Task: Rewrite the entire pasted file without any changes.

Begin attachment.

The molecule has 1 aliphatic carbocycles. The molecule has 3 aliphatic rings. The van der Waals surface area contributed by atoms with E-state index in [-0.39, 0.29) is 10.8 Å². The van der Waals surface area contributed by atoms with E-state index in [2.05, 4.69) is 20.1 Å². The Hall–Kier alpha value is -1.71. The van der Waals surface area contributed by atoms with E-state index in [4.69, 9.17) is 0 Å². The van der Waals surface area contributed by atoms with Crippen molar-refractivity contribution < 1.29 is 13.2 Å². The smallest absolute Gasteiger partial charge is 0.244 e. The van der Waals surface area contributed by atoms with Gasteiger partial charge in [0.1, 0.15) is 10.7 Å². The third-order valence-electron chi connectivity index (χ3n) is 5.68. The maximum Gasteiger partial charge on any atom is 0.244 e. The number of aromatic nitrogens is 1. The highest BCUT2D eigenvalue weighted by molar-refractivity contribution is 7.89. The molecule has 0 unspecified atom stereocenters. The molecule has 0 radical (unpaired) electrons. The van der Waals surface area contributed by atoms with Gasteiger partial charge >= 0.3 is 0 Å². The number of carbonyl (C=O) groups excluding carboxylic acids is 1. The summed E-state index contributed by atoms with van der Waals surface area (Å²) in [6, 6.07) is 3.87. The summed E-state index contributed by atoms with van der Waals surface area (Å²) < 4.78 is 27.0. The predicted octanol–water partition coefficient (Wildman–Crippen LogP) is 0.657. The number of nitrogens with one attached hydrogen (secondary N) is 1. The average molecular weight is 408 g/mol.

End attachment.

The molecule has 1 aliphatic carbocycles. The molecule has 3 aliphatic rings. The van der Waals surface area contributed by atoms with E-state index in [-0.39, 0.29) is 10.8 Å². The van der Waals surface area contributed by atoms with E-state index in [2.05, 4.69) is 20.1 Å². The Hall–Kier alpha value is -1.71. The van der Waals surface area contributed by atoms with E-state index in [4.69, 9.17) is 0 Å². The van der Waals surface area contributed by atoms with Crippen molar-refractivity contribution < 1.29 is 13.2 Å². The smallest absolute Gasteiger partial charge is 0.244 e. The van der Waals surface area contributed by atoms with Gasteiger partial charge in [0.1, 0.15) is 10.7 Å². The third-order valence-electron chi connectivity index (χ3n) is 5.68. The maximum Gasteiger partial charge on any atom is 0.244 e. The number of aromatic nitrogens is 1. The highest BCUT2D eigenvalue weighted by molar-refractivity contribution is 7.89. The molecule has 0 unspecified atom stereocenters. The molecule has 0 radical (unpaired) electrons. The van der Waals surface area contributed by atoms with Gasteiger partial charge >= 0.3 is 0 Å². The number of carbonyl (C=O) groups excluding carboxylic acids is 1. The summed E-state index contributed by atoms with van der Waals surface area (Å²) in [6, 6.07) is 3.87. The summed E-state index contributed by atoms with van der Waals surface area (Å²) < 4.78 is 27.0. The predicted octanol–water partition coefficient (Wildman–Crippen LogP) is 0.657. The number of nitrogens with one attached hydrogen (secondary N) is 1. The average molecular weight is 408 g/mol.